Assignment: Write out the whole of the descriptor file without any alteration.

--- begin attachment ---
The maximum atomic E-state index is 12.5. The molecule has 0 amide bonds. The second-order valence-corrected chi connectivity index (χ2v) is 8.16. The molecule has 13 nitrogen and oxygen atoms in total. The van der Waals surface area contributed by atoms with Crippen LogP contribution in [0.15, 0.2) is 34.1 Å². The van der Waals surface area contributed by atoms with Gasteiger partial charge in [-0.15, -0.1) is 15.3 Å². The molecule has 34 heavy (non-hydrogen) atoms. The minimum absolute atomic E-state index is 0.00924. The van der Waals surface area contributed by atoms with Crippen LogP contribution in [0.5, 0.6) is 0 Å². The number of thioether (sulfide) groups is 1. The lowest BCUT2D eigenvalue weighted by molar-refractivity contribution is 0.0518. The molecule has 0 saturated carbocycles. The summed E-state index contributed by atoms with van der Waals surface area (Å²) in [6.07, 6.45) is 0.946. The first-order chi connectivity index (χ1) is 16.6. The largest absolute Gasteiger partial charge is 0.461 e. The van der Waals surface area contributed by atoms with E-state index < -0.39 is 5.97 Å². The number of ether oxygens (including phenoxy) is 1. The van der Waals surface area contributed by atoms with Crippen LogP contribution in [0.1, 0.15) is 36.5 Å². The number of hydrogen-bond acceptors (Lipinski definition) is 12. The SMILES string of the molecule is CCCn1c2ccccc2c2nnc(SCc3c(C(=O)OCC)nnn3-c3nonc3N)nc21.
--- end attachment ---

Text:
The maximum atomic E-state index is 12.5. The molecule has 0 amide bonds. The second-order valence-corrected chi connectivity index (χ2v) is 8.16. The molecule has 13 nitrogen and oxygen atoms in total. The van der Waals surface area contributed by atoms with Crippen LogP contribution in [0.15, 0.2) is 34.1 Å². The van der Waals surface area contributed by atoms with Gasteiger partial charge in [-0.15, -0.1) is 15.3 Å². The molecule has 34 heavy (non-hydrogen) atoms. The minimum absolute atomic E-state index is 0.00924. The van der Waals surface area contributed by atoms with Crippen LogP contribution in [0.5, 0.6) is 0 Å². The number of thioether (sulfide) groups is 1. The lowest BCUT2D eigenvalue weighted by molar-refractivity contribution is 0.0518. The molecule has 0 saturated carbocycles. The summed E-state index contributed by atoms with van der Waals surface area (Å²) in [6.07, 6.45) is 0.946. The first-order chi connectivity index (χ1) is 16.6. The largest absolute Gasteiger partial charge is 0.461 e. The van der Waals surface area contributed by atoms with E-state index < -0.39 is 5.97 Å². The number of ether oxygens (including phenoxy) is 1. The van der Waals surface area contributed by atoms with Crippen LogP contribution in [0.1, 0.15) is 36.5 Å². The number of hydrogen-bond acceptors (Lipinski definition) is 12. The SMILES string of the molecule is CCCn1c2ccccc2c2nnc(SCc3c(C(=O)OCC)nnn3-c3nonc3N)nc21.